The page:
Heir to the Empire6. Heir to the Empire, by Timothy Zahn. This is Sarah’s fault. Sarah, for those who have never met her, is the biggest Star Wars fan on the planet (go ahead, challenge her, she will school you and I will enjoy watching it). When she found out that I had not read any of the Star Wars EU books (ok, I had read a couple, I do have seven of them on my shelf and I have read all seven of those), she flailed around like a madwoman (yes, she did, don’t let her tell you otherwise), and shoved some books at me. Those books were the Thrawn Trilogy, which begins, of course, with Heir to the Empire. Those books were amazing. Everyone who gives a crap about Star Wars should read those books.

Diary of a Young Girl7. Anne Frank: The Diary of a Young Girl, by Anne Frank. My mom gave me this one when she thought I was old enough to start reading about the Holocaust. The copy I have now is the same beat-up old hardcover copy that she gave me all those years ago. I don’t think I had to read it for school, that part I can’t remember, but the thing I know for a fact is that this book lit a fire deep within me that still burns strong and bright, and that fire is a deep desire to know and understand everything I can about WWII and the Holocaust. I majored in it. I have a masters degree in it. I will never, ever understand why the Nazis did the things they did. There’s no knowing the reason, because it’s rooted in hatred and insanity. But I now have a deep understanding and knowledge of the history surrounding it, and I hope that with learning and studying this, and sharing my knowledge of it with others, that I am helping in even a small way to keep such a tragedy from ever happening again. Anne’s diary did what her father hoped it would do, at least for this particular bookish historian.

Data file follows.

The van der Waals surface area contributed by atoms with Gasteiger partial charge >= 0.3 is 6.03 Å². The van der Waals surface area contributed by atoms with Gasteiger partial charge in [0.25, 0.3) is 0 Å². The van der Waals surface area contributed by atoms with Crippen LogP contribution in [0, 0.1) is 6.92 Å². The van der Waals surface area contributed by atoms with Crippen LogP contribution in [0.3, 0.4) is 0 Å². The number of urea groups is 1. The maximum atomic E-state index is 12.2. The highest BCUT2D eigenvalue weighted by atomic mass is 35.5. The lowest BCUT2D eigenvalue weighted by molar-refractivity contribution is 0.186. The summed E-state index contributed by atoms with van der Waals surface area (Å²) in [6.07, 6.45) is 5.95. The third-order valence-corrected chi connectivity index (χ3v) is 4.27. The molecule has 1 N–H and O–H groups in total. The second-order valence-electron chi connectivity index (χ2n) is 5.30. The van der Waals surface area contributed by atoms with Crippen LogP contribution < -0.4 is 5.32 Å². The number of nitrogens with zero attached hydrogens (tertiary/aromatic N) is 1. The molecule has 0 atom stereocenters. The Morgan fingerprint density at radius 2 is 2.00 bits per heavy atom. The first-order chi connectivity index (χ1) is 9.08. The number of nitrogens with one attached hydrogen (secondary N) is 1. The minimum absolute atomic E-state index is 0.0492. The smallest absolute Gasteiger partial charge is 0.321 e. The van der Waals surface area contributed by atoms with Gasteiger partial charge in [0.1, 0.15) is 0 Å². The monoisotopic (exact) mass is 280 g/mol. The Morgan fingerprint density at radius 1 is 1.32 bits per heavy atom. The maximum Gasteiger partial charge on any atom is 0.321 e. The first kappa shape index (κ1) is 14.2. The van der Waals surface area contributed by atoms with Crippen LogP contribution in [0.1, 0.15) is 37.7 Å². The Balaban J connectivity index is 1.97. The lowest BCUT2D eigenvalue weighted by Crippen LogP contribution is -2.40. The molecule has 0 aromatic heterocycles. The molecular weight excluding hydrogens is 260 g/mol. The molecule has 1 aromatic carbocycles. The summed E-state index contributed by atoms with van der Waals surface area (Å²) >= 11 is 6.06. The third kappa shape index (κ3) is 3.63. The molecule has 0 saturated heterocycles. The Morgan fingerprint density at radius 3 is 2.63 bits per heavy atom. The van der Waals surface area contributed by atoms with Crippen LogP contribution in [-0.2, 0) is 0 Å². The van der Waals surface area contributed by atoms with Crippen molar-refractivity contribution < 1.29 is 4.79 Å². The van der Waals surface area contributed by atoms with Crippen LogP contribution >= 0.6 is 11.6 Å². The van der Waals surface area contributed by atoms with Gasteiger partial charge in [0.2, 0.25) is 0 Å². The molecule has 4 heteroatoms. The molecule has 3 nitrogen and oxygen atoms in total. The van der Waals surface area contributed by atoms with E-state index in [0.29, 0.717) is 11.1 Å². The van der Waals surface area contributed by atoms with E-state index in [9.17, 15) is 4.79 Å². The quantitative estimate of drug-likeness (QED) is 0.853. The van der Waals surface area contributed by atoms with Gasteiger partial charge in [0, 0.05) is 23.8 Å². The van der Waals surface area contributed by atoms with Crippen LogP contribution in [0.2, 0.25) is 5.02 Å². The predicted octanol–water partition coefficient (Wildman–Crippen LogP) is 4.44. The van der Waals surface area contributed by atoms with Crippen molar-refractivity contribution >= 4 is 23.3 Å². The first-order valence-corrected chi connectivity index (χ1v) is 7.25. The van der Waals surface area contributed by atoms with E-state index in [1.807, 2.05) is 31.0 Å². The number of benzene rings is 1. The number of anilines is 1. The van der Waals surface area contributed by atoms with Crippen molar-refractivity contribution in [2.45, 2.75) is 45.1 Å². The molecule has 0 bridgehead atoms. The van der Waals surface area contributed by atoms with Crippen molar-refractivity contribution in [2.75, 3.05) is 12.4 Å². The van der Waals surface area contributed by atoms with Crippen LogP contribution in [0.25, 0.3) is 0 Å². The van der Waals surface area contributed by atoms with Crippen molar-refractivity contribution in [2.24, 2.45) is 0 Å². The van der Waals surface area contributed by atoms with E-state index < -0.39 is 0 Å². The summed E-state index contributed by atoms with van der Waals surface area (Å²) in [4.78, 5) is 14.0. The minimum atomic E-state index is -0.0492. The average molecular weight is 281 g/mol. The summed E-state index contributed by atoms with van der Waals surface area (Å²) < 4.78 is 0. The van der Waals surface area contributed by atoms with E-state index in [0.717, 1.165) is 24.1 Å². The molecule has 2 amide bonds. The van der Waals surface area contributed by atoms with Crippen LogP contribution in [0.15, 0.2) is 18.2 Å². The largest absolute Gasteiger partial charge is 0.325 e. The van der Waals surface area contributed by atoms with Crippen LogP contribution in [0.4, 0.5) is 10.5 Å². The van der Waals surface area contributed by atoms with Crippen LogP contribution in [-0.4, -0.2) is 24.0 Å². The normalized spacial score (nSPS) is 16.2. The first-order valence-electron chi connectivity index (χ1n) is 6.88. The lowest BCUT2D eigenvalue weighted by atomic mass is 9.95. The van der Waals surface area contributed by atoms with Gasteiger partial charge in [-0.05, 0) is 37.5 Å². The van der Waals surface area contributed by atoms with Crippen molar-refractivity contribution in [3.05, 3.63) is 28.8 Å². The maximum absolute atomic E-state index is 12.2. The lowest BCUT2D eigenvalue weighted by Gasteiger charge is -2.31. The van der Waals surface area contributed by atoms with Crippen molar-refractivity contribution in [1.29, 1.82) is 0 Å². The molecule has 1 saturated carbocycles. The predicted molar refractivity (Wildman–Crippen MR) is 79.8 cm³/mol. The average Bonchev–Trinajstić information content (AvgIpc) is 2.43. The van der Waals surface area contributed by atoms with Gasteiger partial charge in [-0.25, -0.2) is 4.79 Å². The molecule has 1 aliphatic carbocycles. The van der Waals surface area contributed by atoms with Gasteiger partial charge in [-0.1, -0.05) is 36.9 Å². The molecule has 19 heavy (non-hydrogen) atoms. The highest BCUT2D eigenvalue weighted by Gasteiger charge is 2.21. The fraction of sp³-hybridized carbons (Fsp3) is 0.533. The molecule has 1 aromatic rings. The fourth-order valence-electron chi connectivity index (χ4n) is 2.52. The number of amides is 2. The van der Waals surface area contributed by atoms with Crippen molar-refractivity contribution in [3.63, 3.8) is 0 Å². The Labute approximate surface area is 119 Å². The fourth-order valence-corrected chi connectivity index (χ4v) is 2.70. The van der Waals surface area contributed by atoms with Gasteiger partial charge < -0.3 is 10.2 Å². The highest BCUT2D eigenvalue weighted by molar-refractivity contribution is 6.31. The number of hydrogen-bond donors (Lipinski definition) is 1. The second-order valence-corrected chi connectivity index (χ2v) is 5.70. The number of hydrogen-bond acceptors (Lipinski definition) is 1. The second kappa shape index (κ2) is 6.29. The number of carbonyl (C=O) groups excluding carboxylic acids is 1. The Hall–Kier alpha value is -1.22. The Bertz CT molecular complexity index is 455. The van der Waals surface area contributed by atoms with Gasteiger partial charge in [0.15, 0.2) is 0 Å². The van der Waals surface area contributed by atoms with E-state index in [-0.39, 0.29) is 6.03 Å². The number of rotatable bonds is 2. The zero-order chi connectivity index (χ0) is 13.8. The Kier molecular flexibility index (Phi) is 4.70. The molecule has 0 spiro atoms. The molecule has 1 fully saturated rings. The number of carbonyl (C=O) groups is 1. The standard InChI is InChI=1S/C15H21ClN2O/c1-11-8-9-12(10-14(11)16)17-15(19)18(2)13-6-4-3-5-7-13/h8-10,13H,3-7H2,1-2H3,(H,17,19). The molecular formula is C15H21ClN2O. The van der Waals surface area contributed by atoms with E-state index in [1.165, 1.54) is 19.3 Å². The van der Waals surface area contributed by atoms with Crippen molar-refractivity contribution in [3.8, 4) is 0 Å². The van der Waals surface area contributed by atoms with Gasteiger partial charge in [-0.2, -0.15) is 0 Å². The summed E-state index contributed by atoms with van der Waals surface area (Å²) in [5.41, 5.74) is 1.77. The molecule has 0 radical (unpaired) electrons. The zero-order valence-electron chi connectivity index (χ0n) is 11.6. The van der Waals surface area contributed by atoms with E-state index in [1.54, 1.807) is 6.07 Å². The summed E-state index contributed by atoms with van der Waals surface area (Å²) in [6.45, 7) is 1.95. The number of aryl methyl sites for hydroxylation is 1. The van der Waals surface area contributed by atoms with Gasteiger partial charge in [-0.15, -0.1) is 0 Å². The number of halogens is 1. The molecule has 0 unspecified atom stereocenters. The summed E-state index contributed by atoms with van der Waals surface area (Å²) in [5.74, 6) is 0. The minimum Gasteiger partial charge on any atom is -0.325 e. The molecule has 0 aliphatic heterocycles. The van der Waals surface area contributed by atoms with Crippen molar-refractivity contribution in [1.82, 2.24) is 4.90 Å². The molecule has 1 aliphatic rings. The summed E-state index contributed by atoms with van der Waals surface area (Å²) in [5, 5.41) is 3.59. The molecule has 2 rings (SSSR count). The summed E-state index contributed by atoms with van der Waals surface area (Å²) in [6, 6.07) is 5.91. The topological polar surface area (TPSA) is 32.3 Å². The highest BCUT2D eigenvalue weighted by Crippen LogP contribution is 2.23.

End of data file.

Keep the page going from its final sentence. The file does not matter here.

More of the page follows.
Game of Thrones8. A Game of Thrones, by George R. R. Martin. When the HBO adaptation of this series was announced, I thought it sounded pretty cool, and I said so to a coworker of mine, Rob. He immediately told me to go out and get the book and read it before I watched anything. I didn’t listen to him — I watched nine episodes and promptly freaked out, as all other HBO watchers who hadn’t read the books did. Rob laughed at me, one of those “I told you so” laughs, and told me to go and freaking get the books before anything else like that happened. So I did. And I flew through them. Now I’m caught up, and I really glad I am, but also really grumpy about the wait times between new books by GRRM! Now I know what all those Robert Jordan fans were grumbling about.

Little Women9. Little Women, by Louisa May Alcott. This was another book my mom made me read. I remember when she gave me the copy I have now (which is really, really beat up), my first thought was, “Yessss! A HUGE BOOK!” You know all those people that grumble about reading something that’s “too long”? I was the kid that thought, “The bigger, the better.” It’s why The Stand was one of my first Stephen Kings, which… maybe should not have happened when it did, but hey. I turned out OK. In any case, I read this book when I was very small, and now when I look back I still have very negative feelings toward stupid Amy March, who burned Jo’s manuscripts and then later in life took her dating leftovers. Stupid Laurie. Stupid Amy. The funny thing is, I also liked Dr. Bhaer, so I don’t know why I get so grumpy with Laurie for farming through the March sisters until one stuck. Wait, no, that’s exactly my problem. Anyway, I think it’s time for an adult-perspective reread on this one, I’d be interested to see if my reactions to these characters is different now that I’m older. I bet I still cry for Meg, though.